Some of the ideas seemed somewhat fictional and (at that time) technically impossible, but at all times the idea of seamless operations, efficiency and simplicity for the passenger was a top priority. This transport operator’s foresight; willingness to agree to something new; and ultimate choice of technology, not only changed the way the organisation worked, but started a trend where those technologies and design ideas were followed around the world. The ideas of interconnecting and informing passengers across multimodal transport mechanisms and infrastructures gave us the concept for the intermodal transport systems that we have today.

The objective of intermodal transportation is simply to combine the strengths of various transportation options in order to make a journey seamless. Transport networks in Hong Kong are very good at proving this concept: you can get on a bus; it transports you to the train station; whereupon the train immediately arrives; you then take the metro; swap lines and, without delay, you walk off one train on to another until you finally reach your destination.

Control systems, monitoring and communications play a major role in achieving this concept across multiple organisations. Passengers want to know and understand how they can best get from A to B and the use of web-based applications that enable travellers to plan point-to-point journeys are becoming increasingly popular. Today intermodal transport and multimodal transit operations are reality and governments globally are promoting the concept in order to help the environment, improve economies and reduce congestion.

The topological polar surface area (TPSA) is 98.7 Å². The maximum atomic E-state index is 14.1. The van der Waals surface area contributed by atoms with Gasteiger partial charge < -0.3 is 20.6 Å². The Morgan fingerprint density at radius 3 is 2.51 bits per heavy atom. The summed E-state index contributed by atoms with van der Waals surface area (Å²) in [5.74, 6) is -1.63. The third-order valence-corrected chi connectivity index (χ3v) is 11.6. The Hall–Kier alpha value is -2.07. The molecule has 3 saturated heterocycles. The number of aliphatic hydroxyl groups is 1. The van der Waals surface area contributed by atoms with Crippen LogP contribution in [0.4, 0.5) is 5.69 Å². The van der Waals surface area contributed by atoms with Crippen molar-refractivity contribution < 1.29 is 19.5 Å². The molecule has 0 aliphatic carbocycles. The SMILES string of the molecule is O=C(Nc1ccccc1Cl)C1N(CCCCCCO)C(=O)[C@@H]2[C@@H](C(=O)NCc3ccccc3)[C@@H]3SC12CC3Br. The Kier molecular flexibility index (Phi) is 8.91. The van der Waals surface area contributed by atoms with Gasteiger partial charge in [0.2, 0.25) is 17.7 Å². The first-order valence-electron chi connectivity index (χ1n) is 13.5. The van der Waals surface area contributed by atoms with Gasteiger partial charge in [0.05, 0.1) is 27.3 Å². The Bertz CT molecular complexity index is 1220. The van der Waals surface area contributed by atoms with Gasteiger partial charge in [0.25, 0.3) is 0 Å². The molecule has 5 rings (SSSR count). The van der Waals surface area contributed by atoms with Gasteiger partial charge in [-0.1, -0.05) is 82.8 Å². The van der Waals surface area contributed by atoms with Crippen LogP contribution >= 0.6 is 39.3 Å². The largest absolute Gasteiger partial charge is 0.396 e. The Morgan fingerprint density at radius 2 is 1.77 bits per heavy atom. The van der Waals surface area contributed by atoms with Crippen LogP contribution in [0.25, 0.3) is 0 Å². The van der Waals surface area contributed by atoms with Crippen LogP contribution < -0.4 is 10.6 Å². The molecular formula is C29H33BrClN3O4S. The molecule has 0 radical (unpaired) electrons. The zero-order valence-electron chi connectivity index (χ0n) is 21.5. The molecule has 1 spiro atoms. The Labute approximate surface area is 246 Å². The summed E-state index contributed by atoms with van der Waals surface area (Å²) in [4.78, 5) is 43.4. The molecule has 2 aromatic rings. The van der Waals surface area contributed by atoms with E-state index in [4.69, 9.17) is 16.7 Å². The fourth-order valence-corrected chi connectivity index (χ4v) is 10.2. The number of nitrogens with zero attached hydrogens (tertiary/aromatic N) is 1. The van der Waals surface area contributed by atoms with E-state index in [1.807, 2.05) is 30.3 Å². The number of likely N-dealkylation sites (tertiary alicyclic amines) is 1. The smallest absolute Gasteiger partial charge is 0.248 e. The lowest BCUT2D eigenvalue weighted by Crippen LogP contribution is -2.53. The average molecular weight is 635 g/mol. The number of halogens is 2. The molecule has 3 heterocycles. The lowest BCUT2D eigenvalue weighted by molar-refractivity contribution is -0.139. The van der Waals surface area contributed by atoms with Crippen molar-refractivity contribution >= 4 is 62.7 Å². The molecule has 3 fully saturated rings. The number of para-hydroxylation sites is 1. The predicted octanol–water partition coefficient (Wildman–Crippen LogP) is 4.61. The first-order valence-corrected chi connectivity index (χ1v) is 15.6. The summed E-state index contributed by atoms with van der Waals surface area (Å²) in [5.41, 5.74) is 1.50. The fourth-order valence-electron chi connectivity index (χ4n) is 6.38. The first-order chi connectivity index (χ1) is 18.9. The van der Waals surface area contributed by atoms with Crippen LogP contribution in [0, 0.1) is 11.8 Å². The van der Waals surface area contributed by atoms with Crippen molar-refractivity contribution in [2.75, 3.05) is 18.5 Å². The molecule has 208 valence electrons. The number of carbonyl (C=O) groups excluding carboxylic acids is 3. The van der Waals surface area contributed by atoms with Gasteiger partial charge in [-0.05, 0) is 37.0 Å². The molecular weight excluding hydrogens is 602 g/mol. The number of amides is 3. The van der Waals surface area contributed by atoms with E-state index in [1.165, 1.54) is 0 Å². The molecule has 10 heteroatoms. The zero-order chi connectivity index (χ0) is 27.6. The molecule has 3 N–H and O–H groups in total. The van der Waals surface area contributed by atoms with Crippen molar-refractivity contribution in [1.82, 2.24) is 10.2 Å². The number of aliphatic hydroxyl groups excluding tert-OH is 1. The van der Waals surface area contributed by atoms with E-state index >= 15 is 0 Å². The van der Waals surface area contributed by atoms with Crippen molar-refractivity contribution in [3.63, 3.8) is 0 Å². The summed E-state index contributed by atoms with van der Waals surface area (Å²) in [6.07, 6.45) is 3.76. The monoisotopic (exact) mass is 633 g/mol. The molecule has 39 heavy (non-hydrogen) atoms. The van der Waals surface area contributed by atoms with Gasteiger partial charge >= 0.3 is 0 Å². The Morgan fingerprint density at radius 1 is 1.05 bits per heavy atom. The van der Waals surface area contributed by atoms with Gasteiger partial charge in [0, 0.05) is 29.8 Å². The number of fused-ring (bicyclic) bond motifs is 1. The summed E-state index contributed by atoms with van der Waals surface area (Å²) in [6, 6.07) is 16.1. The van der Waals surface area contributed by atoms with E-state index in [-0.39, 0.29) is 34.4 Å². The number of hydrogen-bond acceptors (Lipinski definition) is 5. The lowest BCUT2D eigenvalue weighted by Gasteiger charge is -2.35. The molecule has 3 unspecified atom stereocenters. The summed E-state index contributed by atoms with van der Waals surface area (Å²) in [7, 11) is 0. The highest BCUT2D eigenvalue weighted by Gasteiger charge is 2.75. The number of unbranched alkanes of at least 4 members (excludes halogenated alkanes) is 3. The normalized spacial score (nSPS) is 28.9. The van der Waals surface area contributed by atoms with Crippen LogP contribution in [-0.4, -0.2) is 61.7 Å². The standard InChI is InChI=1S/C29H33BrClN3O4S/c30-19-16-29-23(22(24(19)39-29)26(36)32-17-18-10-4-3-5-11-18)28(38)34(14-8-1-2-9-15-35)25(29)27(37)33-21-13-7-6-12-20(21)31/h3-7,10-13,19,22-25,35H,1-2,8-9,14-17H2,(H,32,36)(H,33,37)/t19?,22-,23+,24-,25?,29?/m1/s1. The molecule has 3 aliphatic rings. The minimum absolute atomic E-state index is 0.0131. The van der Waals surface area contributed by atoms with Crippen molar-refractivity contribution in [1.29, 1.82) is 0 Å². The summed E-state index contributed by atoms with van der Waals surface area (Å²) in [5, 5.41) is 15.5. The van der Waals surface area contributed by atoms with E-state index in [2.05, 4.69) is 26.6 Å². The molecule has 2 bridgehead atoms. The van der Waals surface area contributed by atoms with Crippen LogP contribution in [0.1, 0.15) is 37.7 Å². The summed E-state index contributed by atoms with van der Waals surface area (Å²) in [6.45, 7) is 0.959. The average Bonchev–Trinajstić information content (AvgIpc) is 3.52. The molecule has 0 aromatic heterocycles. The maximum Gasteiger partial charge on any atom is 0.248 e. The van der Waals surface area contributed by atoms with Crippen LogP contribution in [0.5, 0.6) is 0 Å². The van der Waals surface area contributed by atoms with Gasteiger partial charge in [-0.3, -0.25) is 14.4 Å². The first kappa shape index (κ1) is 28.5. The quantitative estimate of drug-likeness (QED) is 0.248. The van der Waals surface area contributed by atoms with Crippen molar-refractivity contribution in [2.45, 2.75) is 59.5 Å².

We are seeing increasing numbers of subway and bus operators deploy live updated messaging boards and joined-up systems – from paying for journeys, through pre-booking tickets and seats, to receiving alerts if the next bus is full or late – all with the required assurance that customers can move safely and efficiently from one mode of transport to another.

The rise of the smartphone saw commuters become better equipped than transport operators, which drove the need for connected and converged wireless communications. I have no doubt that the next 10 years will see even greater convergence at operator level. Within the TCCA I am particularly proud of our work to build a closer liaison with the UIC as we move towards a standardised broadband solution based on LTE.

That consumer demand for access, speed and efficiency continues to push the market forward, with driverless trains, personal rapid transit pods, and drones for monitoring operational efficiency. Perhaps the most extreme example is shown by the Hyperloop project, which aims to be carrying passengers by 2021. In short, the coming decade seems likely to be just as disruptive as the last in the world of transportation.


Robin Davis is the current Chairman of the TCCA Transportation Group and is also a Director and Management Consultant at UK-based Actica Consulting. Initially qualifying as a railway signalling engineer, Robin has advised various government organisations around the world on the specification, procurement and delivery of advanced ICT technology and mission critical control room applications. Specific to transportation, Robin has advised various transportation companies on the procurement of digital radio systems. Notable projects include the Malaysia Express Rail Link, one of the first TETRA systems operational in the region, and Taiwan High-Speed rail. In the UK Robin has advised various transport operators, the Highways Agency, London Underground and Transport for London (TfL).